Saturday, December 4, 2010

Just in! Ilya Kovalchuk returns salary to Lou Lamoriello

(*note: I have blacked out Kovalchuk's address for his personel well-being.)

Well, there you have it. Kovalchuk wrote a check for $100 million to Lou Lamoriello this morning, obviously, since I gathered the top secret picture of it less than two hours ago. What is unclear about all of this is whether or not Lou will continue to allow Ilya to play. What is clear is that if he does, he'll be the cheapest player in NHL history, as he will cost the team absolutely nothing. His $6.67 million cap hit will likely remain pending league review. Now, I jumped right into action and I called Gary Bettman this morning to see if this violated any Collective Bargaining Agreement rules. Here's what he told me via phone:

"To answer your question, the player would be penalized severely for an illegal transaction of money. I mean, we're probably going to have to suspend him once we review the situation. The New Jersey Devils have kind of been in a tough situation since the summer, and the penalties they have already faced are rather unfortunate, because everyone knows the level of respect I have for Lou Lamoriello and Scott Stevens and all of the guys that quite honestly, I'm scared of that work for that organization...we will probably hand out the harshest penalties possible sometime next week, but hey, that guy is stuck on their roster for 15 years. 15 years! Do you know how many times I will have locked the league out in 15 years? The average salary will probably be fourteen bucks in 15 years at this rate!"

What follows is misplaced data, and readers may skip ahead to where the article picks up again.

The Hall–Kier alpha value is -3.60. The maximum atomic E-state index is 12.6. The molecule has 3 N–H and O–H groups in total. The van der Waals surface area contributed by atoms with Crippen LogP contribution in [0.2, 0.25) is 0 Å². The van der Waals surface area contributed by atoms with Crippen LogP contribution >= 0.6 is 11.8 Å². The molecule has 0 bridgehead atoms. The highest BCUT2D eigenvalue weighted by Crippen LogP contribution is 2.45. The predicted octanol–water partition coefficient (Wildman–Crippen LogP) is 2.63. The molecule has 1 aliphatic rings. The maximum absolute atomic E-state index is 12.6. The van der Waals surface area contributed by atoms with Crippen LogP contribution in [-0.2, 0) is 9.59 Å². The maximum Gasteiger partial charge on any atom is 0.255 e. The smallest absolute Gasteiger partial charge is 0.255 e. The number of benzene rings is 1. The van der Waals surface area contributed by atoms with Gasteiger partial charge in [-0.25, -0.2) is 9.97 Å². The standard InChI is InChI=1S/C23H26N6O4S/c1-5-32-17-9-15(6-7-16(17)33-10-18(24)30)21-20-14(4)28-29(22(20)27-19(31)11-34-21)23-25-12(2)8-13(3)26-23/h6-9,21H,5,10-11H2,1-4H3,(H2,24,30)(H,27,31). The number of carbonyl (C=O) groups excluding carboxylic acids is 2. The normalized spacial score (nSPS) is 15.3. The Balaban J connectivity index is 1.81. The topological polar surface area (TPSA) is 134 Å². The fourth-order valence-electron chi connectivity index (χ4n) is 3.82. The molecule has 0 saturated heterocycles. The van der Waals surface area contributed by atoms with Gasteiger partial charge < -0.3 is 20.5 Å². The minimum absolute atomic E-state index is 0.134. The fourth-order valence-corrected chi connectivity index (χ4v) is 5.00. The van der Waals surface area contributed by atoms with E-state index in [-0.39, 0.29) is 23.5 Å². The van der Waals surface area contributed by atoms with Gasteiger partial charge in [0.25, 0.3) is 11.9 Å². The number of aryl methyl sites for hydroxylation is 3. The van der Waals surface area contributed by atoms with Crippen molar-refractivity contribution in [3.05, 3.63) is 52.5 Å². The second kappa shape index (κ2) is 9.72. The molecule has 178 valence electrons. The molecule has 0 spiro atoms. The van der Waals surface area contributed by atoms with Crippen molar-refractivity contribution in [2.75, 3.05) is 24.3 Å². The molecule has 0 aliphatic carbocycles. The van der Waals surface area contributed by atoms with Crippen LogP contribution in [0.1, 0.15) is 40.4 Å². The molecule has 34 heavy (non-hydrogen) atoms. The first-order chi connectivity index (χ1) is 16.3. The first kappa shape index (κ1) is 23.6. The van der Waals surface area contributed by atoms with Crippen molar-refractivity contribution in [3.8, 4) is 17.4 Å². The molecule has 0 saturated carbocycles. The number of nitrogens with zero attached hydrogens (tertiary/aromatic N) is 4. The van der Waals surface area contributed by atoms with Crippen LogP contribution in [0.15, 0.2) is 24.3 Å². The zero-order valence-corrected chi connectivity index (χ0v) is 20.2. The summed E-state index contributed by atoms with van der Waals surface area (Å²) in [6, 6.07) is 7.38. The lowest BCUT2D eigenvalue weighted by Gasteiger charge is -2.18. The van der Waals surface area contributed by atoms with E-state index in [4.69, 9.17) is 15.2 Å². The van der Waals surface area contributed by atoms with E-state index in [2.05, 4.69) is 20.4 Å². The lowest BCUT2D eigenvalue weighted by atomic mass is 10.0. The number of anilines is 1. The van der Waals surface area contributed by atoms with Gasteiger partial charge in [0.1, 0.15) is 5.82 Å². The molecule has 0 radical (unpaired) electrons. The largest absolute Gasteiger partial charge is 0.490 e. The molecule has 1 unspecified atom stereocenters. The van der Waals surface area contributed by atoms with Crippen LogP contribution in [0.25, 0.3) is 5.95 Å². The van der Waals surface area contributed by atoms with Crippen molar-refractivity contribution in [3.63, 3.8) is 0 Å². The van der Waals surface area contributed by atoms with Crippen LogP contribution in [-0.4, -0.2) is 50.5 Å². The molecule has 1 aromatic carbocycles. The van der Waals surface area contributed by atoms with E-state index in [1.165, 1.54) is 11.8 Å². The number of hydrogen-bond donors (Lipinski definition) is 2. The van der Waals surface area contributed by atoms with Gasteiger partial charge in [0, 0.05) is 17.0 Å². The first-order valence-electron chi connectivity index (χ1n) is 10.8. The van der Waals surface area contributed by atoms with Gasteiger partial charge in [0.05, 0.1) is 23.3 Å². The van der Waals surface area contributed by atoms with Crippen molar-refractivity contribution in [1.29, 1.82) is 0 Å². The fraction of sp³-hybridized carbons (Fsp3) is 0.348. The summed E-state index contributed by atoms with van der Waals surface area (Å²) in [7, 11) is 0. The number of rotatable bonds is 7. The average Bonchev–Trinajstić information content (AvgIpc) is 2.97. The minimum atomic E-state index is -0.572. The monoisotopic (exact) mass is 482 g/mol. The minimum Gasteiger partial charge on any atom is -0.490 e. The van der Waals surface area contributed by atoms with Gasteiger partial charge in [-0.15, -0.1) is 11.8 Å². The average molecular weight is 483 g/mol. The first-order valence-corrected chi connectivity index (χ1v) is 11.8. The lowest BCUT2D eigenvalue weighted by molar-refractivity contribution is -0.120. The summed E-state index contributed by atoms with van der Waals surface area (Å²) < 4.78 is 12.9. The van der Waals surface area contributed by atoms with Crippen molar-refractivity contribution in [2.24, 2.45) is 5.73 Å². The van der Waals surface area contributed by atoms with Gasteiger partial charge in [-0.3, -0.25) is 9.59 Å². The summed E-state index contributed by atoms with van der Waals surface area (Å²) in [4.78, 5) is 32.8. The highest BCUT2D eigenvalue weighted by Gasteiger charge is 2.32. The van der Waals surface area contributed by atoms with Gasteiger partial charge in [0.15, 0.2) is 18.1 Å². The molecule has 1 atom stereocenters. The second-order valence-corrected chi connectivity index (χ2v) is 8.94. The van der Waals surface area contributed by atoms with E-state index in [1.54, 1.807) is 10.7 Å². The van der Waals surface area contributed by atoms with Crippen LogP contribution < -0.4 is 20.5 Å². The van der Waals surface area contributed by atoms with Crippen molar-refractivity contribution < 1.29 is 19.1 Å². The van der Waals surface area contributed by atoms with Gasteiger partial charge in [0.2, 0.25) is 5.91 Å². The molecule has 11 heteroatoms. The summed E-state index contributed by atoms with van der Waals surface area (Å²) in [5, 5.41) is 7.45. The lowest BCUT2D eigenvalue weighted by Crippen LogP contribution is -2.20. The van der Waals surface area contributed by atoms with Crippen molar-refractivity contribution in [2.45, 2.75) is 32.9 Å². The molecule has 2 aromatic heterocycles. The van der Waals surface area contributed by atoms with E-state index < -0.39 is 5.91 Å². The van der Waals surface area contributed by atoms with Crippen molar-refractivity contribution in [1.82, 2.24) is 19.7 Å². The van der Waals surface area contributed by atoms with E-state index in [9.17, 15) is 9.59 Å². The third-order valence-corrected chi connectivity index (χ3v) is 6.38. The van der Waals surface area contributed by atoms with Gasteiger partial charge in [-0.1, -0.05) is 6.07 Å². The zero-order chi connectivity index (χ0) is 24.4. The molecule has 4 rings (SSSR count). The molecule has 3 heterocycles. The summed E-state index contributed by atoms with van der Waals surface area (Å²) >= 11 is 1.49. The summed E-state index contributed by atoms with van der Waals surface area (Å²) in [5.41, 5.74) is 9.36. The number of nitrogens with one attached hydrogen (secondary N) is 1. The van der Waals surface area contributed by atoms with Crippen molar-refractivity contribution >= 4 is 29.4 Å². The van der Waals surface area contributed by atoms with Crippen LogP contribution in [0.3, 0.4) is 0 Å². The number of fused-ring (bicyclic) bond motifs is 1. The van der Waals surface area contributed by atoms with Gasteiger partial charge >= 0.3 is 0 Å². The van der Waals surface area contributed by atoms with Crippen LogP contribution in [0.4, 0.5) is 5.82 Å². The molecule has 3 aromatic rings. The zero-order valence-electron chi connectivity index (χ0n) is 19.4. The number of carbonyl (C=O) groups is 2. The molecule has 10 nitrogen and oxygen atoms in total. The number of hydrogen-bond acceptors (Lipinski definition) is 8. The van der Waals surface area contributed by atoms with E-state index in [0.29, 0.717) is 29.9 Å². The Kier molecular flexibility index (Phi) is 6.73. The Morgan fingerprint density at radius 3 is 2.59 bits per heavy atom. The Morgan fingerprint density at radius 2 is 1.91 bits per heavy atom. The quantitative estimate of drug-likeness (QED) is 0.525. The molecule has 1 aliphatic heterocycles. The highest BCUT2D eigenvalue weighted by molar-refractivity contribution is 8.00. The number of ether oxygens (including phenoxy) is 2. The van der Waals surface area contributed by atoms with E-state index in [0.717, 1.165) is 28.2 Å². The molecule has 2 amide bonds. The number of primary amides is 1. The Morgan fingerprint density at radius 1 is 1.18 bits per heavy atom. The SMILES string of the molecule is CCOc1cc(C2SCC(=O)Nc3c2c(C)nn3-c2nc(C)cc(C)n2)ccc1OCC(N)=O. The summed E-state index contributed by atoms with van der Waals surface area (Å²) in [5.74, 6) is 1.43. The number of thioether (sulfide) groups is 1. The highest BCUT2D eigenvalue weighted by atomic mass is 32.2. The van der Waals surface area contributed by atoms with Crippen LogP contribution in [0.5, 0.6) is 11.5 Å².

Bettman would not comment on why he plans to lock the league out.

I am taking a few things out of what has unfolded today:

- Lou Lamoriello needs to buy himself a new yacht.
- The Devils are still stuck with Kovalchuk for 15 years.
- $100 million is a lot for a simple apology to your general manager.
- Does this make the Devils the most valuable team in the NHL?
- Does Ilya's no-trade clause go away?

Other than that, I think it was a kind gesture by Mr. Kovalchuk to relieve management of his salary. I think a lot of players (*Scott Gomez*) can learn from what Ilya did today, and hopefully this will make the NHL a much better league.

However, there is one problem will all of this. Upon studying the check closer, I found something that may make this process a little more difficult:

So, now what?